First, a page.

Employer Sues to Stop Overly Aggressive EEOC Investigatory Efforts
Employers should be aware that, according to a recent lawsuit filed by an employer, the EEOC has engaged in a shocking new tactic as part of its “investigatory” power. Specifically, under the guise of its “investigation” into a claim of alleged unlawful conduct on the part of the employer, the EEOC, without any advance notice, directly emailed over 1100 of the employer’s employees (at their employer’s email address) in an attempt to develop class members for a potential class action against the employer.
In response to the EEOC’s conduct, Case New Holland Inc. and CNH America LLC sued the EEOC on August 1, 2013 seeking injunctive relief and attorneys’ fees, claiming that the mass email interfered with its business operations, constituted contact with represented parties in violation of the Rules of Professional Conduct, and denied CNH the right to be present during communications with its employees. The lawsuit further alleges that (1) no rule or regulation authorized the mass email, (2) the investigation was biased and violated statutory and constitutional rights, (3) the missive constituted a violation of the EEOC compliance manual, (4) violated the Fourth Amendment of the Constitution of the United States, and (5) violated the Fifth Amendment of the Constitution of the United States.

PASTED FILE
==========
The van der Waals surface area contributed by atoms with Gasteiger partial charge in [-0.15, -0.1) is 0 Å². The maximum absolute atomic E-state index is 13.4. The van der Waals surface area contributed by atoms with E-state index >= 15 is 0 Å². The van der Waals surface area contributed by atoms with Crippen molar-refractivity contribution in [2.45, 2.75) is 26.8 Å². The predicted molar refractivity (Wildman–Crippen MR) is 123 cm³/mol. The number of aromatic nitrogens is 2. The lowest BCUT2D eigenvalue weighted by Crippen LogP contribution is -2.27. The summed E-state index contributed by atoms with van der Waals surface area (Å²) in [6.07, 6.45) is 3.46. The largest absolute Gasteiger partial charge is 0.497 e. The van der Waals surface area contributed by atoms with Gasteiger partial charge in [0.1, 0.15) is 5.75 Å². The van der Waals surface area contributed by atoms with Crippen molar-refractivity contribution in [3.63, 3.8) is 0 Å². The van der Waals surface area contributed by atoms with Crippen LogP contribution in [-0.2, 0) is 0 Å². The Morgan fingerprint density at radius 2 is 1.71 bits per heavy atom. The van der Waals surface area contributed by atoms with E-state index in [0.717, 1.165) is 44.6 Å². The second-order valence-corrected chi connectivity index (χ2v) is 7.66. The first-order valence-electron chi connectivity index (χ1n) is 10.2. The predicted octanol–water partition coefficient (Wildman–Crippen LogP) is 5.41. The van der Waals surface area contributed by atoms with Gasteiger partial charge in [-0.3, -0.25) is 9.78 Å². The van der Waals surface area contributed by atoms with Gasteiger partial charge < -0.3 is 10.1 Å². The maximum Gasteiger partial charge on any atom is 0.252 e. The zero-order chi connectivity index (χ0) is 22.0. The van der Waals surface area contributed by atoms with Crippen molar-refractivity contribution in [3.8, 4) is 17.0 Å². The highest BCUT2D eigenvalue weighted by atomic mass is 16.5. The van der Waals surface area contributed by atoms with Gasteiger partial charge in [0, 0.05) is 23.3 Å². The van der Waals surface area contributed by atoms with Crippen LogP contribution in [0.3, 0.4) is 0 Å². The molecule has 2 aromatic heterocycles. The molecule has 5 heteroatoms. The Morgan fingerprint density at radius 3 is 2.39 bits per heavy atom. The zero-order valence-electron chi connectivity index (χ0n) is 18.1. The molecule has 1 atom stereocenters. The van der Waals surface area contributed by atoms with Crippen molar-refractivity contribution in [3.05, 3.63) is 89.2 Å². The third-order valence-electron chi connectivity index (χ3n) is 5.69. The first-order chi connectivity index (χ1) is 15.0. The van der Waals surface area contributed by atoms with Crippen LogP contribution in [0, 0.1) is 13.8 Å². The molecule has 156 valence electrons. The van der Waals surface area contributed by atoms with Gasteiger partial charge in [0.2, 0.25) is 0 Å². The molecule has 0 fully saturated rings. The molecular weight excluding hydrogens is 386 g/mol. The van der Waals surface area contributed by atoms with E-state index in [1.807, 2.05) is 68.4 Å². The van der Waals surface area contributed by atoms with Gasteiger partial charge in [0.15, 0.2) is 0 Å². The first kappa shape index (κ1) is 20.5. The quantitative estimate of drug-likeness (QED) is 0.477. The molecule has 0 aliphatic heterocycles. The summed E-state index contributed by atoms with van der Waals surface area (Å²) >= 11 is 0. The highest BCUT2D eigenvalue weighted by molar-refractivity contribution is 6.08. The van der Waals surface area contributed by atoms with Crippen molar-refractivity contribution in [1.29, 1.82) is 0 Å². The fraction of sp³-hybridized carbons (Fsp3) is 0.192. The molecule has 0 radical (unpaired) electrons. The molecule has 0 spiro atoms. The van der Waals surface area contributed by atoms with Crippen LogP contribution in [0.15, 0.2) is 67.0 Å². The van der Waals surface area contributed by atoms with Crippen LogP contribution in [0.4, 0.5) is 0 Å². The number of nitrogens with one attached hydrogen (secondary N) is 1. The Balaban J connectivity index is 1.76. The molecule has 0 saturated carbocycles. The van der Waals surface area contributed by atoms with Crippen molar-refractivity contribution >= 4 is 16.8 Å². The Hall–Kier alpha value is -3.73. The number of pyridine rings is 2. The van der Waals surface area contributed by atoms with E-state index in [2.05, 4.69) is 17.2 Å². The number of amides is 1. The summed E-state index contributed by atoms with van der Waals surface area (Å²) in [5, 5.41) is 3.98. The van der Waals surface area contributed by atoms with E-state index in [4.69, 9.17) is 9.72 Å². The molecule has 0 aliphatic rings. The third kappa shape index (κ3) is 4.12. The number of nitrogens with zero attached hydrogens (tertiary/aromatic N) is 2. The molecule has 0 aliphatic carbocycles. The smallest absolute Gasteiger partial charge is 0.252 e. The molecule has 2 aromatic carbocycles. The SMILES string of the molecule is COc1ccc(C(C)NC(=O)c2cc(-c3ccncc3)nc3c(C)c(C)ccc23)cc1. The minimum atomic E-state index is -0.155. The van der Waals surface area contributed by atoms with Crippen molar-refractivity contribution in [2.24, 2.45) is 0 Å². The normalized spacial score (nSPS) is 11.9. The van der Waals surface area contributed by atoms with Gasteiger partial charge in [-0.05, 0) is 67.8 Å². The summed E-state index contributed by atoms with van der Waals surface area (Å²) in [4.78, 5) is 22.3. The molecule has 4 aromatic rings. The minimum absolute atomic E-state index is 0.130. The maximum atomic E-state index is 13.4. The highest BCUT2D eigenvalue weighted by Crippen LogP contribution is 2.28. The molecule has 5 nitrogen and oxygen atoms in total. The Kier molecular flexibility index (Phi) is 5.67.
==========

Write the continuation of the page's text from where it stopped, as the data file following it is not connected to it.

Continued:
Employers should be concerned that even long after an investigation appears to have concluded, the EEOC could undertake such a tactic. The Complaint alleges that the EEOC investigation of CNH commenced in 2011 and that over the course of the investigation, CNH cooperated by providing, among other things, approximately 5,707 pages of documents and over 600,000 electronic records to the EEOC. The vast information was provided to the EEOC in January 2012 and, without any warning, about 18 months later on the morning of June 5, 2013, the EEOC made its direct contact with hundreds of CNH’s employees.
If you are being investigated by the EEOC this could happen to you. So once you learn of a potential investigation, engage counsel and press regularly for the termination of the investigation and conclusions reached by investigator.